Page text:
Sharing Web Data with iOS Using WKWebView

I recently helped develop a native iOS app for a client that sells software to many different educational organizations. We wrote the app in Swift, and it interacts with our client’s pre-existing web API.

One challenge we faced was that many of our client’s customers require single-account, multiple-login (SAML) support through their own web portals. To support SAML, we needed an easy way to pass a user’s API credentials from a web page to our iOS application. In this post, I’ll show how this can be accomplished using WKWebView.

The Problem

The high-level overview of the issue we faced:

  • Our client provides software to many organizations, and each has users that must log in.
  • To log in, a user must identify his or her organization.
  • After identifying the organization, the user can log in using our client’s API or, in some cases, an external web site hosted by the organization.

With SAML, users are sent to the organization’s web page to log in, then redirected back to a landing page that our client controlls. Once that redirect occurs, we have the login credentials (for instance, a user token required by our client’s API). The question is: How do we pass that token to the native iOS app?

WKWebView

In iOS 8, Apple provided WKWebView as part of WebKit, a newer way of embedding web views in a native app. (Among other features, WKWebView boasts better performance than the older UIWebView.) In the following code samples, I will show how a developer can pass data in the form of a JavaScript object from a web page to the native iOS app.

First, create a simple UIViewController in Interface Builder and give it a custom class. I chose to name mine SamlLoginViewController. In the view controller’s loadView method, we create the WKWebView and set up the communication channel between the web and our app as follows:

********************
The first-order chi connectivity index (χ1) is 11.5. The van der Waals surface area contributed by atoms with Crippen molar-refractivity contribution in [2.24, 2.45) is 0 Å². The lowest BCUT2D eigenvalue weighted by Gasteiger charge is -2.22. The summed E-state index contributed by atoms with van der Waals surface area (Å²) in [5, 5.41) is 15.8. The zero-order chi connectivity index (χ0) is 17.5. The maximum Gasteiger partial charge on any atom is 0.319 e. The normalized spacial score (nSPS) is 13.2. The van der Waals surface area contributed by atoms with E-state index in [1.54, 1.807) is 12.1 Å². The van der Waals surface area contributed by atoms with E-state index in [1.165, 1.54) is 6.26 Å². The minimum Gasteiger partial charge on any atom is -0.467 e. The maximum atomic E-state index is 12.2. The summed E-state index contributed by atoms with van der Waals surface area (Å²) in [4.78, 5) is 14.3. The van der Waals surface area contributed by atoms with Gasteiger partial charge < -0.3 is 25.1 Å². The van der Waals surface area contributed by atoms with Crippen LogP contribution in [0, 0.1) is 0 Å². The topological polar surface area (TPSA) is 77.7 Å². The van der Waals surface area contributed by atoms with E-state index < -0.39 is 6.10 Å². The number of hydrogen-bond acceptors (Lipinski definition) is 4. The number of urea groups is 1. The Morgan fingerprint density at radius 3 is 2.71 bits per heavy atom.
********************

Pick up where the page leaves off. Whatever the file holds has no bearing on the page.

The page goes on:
See the code in the full post.

Before diving into loadView, note that there are two instance variables declared at the top: webView and userContentController. Further, we are going to add the WKScriptMessageHandler protocol to our class. Our class will handle messages passed from JavaScript on the web page.

To create a WKWebView, we first construct a WKWebViewConfiguration object and set its userContentController value to the WKUserContentController on our class. The WKWebView can then be constructed like this:

See the code in the full post.

After creating the WKWebView, we set up the message handler:

See the code in the full post.

The side-effect of addScriptMessageHandler is that it will create an object that will be added to window.webkit.messageHandlers for any webpage loaded in the WKWebView. In this case, we name the handler “userLogin” so our JavaScript code will be able to access window.webkit.messageHandlers.userLogin.

Next, we need to create the delegate method to receive messages in our view controller:

See the code in the full post.

The JavaScript Object

The last piece of the puzzle is the JavaScript needed to send the message. The following code must be run on the page loaded into the WKWebView:

See the code in the full post.

This code creates a simple HTML button and adds an even listener to call the messageHandler that is automatically set up by WKWebView. You can verify that window.webkit.messageHandlers.userLogin only exists in the context of your iOS app’s view. Just visit the URL in a browser and it will be undefined. When postMessage is called, the iOS app receives the sent JavaScript object. It’s that easy!


Originally published at spin.atomicobject.com on September 1, 2016.

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